The two most important women in Arnel Salvatierra's life--his former girlfriend and his mother--told a jury in his murder trial this week that the youth was driven by fear to kill his father.
Salvatierra had planned the killing, including his own alibi, for days, his ex-girlfriend said. His mother said her husband's death had liberated the family from years of physical and psychological abuse.
Her son, now 20, is charged as an adult in the 1986 shooting death of his father, Oscar, a local representative for the San Francisco-based Philippine News.
The case briefly drew international attention when police reported that Arnel Salvatierra had received a death threat in the mail the day before his body was found in the bedroom of his family's Glendale home.
Coming at a time of political upheaval in the Philippines, the unsigned letter said Salvatierra had been sentenced to death for the paper's "unwarranted accusations" against Philippine President Ferdinand E. Marcos.
Arrested 2 Days Later
Two days after the Feb. 19 shooting, Arnel Salvatierra, then 17, and his 18-year-old girlfriend, Teressa K. DeBurger, were arrested and charged with the crime.
DeBurger, who now works as a secretary, is awaiting trial on the felony charge of being an accessory after the fact. She is accused of helping Salvatierra obtain the handgun used in the killing and of helping him launder his bloodstained clothes.
She was the prosecution's last witness, appearing under a grant of limited immunity, so that her testimony cannot be used against her.
DeBurger told a jury Monday in Pasadena Superior Court that on the day of the killing, Arnel Salvatierra admitted that he shot his father. She said Salvatierra assured her that he would not be caught because the police would think the death was a political assassination.
"He was in an average normal mood, and I asked him if he had really done it," DeBurger testified. "He said he had. When I asked him about details, . . . he said I didn't want to know because it was too awful."
According to police reports, Oscar Salvatierra was shot three times in the face while he lay sleeping in his bed.
DeBurger testified that she went to the Salvatierras' north Glendale home later that day because Arnel Salvatierra had told her it "would look good if I was there, like he was grieving." When she arrived at the house, DeBurger told the jury, Salvatierra looked "really upset." She added, "But when I got into his room he was fine."
Under prompting from Deputy Dist. Atty. Susan Wondries, she described how Salvatierra had originally planned to kill his father Feb. 14th, but had been thwarted when his father worked late.
Defense attorneys Abramson and Marcia Morrissey have already conceded that their client killed his father. But they contend that he reacted out of fear that his own life was in danger.
Plan for Alibi Told
Under cross-examination by Abramson, DeBurger said that on the night of Feb. 14, she drove Salvatierra to his father's Los Angeles office and waited in her car for 2 1/2 hours while Salvatierra tried to find his father. When Abramson asked if Salvatierra had planned to shoot his father and then rush with her to a school-sponsored Valentine's Day dance to establish an alibi, a soft-spoken DeBurger said, "Yes."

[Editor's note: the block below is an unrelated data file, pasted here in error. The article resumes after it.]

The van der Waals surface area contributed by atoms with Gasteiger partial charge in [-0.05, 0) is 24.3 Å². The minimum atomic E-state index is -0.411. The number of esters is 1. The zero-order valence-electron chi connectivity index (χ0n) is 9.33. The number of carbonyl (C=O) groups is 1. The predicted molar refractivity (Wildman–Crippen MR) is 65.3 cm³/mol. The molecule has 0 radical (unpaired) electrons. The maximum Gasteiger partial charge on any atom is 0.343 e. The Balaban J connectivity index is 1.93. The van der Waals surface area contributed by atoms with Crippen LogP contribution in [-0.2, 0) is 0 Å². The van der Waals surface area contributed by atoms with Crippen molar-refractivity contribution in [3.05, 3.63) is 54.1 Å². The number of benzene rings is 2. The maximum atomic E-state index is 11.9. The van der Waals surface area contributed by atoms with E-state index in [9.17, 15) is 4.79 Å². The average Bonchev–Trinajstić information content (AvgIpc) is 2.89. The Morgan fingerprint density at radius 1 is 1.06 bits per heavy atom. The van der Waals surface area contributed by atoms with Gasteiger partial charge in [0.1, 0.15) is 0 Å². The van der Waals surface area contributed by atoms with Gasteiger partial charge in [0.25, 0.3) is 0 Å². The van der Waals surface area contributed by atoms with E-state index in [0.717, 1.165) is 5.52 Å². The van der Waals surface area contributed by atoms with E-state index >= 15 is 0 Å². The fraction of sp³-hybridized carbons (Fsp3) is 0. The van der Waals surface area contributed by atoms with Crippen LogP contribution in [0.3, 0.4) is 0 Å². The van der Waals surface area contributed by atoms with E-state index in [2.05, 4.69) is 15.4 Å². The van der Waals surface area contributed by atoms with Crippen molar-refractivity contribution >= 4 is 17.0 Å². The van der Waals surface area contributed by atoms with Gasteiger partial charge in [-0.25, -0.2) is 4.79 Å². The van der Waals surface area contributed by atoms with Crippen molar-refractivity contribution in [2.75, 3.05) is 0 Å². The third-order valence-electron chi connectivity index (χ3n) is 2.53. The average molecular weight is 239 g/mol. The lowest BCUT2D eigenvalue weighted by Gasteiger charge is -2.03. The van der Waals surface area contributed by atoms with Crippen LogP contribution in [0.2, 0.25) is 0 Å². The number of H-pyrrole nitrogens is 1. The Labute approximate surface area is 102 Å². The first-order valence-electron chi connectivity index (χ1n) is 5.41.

Also under cross-examination, DeBurger testified that in the weeks before his father's death, Arnel Salvatierra was growing increasingly desperate because of their own deteriorating relationship and because he was failing most of his classes.
When asked if Arnel Salvatierra told her that when his father found out about his grades, "either he would kill his father, or his father would kill him," she also said yes.
Tuesday, the defense called Arnel Salvatierra's mother, Ligaya.
Speaking with a heavy accent, Ligaya Salvatierra, a pharmacist, said she has always been the family's source of financial support, and said her husband was a dominating man who began abusing his children when they were babies.
Mother Tells of Beatings
For Arnel Salvatierra, the family's oldest child, those beatings began when he was he was 4 months old, she said.
"As a baby Arnel would cry all the time before he went to sleep. One night Oscar had him in his arms. He was putting him to sleep. Arnel kept crying. So Oscar started hitting him in the back with his hand until Arnel was screaming," she testified.
"Oscar threw him on the bed and said, 'Don't touch him. He'll stop crying. He knows why I'm hitting him.' I left him alone. He would have started hitting me."
Ligaya said her husband would regularly beat his children over the smallest domestic disagreement, and on occasion would humiliate her in front of the family, ordering the children to call her stupid and dumb.
Iron Rule Described
"No one could object to Oscar," she said. "That was the rule of the house. Nobody even argued with him. 'If I say it's black, it's black, even if it's white,' he used to say. That was the rule."
Ligaya Salvatierra said the intensity of the abuse increased toward the end of 1985, when her husband began to complain that the family didn't have enough money and that his children were too "Americanized."
She said he bought a shotgun in October and began to threaten the family whenever there were disputes.
Ligaya Salvatierra said she had hoped that her husband would divorce her. But she was afraid to divorce him because he had threatened her life.
"He said he would write to Sacramento and get my pharmacist's license number and use that to find me," she said. "He said he'd blow my head off, kill the children, and then kill himself."
When asked by Abramson to describe her life now without her husband, Salvatierra replied, "It's a different life we have now. We can think for ourselves, we can do anything we want. No one rules us or tells us what to do. It's a better life, a much better life."